These are three criteria you need to meet in order to have perfect palm rejection while writing or drawing on your tablet:
- You need an active stylus. Basically, your tablet needs to know that you're using a stylus and not your finger.
- You need a tablet that can support an active stylus.
- You need an app that supports strict palm rejection
Have an active stylus
There are many styluses out there in the market and it can be confusing and difficult to know which are the active styluses.
The most common active styluses are Apple Pencil, Samsung S Pen, Microsoft Surface Pen, Huawei M Pencil, Lenovo Active Pen and some of the Adonit Bluetooth styluses. Many of these active styluses will support pressure sensitivity.
When in doubt, always look for a stylus that's recommended by the manufacturer of the device/tablet you're using. If there's no recommended stylus, chances are that device does not support active stylus.
When you get a stylus and the specification mentions support for all touchscreen devices, chances are that's not an active stylus. Most active styluses will mention specific brand or model support.
If you happen to use a stylus where you can see the cursor when the tip is hovering above the display, that's good because that's an active stylus.
Your tablet needs to support an active stylus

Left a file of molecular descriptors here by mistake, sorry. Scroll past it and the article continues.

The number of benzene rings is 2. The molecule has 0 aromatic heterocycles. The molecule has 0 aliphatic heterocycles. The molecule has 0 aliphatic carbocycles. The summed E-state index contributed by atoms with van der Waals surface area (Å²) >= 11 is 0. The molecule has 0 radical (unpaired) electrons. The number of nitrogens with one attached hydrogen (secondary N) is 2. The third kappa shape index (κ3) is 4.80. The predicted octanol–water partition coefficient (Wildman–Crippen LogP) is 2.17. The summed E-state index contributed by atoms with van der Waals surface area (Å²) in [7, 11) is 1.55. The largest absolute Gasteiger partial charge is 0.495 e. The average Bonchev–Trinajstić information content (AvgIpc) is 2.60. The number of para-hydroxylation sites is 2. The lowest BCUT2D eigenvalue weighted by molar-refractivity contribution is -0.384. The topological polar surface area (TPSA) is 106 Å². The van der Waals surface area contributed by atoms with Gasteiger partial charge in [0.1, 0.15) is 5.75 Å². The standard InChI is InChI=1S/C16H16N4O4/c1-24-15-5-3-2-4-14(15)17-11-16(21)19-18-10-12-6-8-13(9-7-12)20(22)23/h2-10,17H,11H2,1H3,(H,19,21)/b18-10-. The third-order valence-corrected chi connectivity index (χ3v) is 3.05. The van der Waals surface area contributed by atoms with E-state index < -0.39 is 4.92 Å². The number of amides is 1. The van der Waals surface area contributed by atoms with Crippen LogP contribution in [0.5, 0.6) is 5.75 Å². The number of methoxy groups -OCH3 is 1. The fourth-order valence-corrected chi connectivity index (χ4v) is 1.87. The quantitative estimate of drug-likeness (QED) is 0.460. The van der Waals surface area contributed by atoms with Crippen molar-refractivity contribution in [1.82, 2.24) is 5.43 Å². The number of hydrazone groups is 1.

Not all tablets will support active styluses.
All the current iPads can be used with the Apple Pencil (active stylus).
Most Samsung tablets that support the S Pen (active stylus) will mostly likely come with the S Pen included. If your Samsung phone or tablet does not come with the S Pen, chances are it's not going to work with the S Pen even if you have one.
Turn on strict palm rejection
When writing with an active stylus, sometimes you can still leave behind stray marks. When you draw only to discover minutes later that you have a stray mark somewhere, removing the stray mark can be tedious.
Certain drawing and writing apps has the strict palm rejection feature. Strict palm rejection may also go by different names in different apps. Basically, strict palm rejection turns off finger gestures and makes the app only accept pen input, thereby give you perfect palm rejection.
See the finger icon on the left? That's the strict palm rejection mode available on Android version of Wacom Bamboo Paper. The same app on iPad, at time of my writing, does not have this feature.
Certain apps call it palm rejection.
Microsoft OneNote calls it Draw with Touch.
Procreate (iPad) calls it Disable Touch Actions.
Some apps have strict palm rejection permanently turned on.
So just turn on strict palm rejection, or whatever it's called, and you will have perfect palm rejection.
If you are not using the right stylus and tablet, then unfortunately chances are your tablet is just not going support palm rejection.
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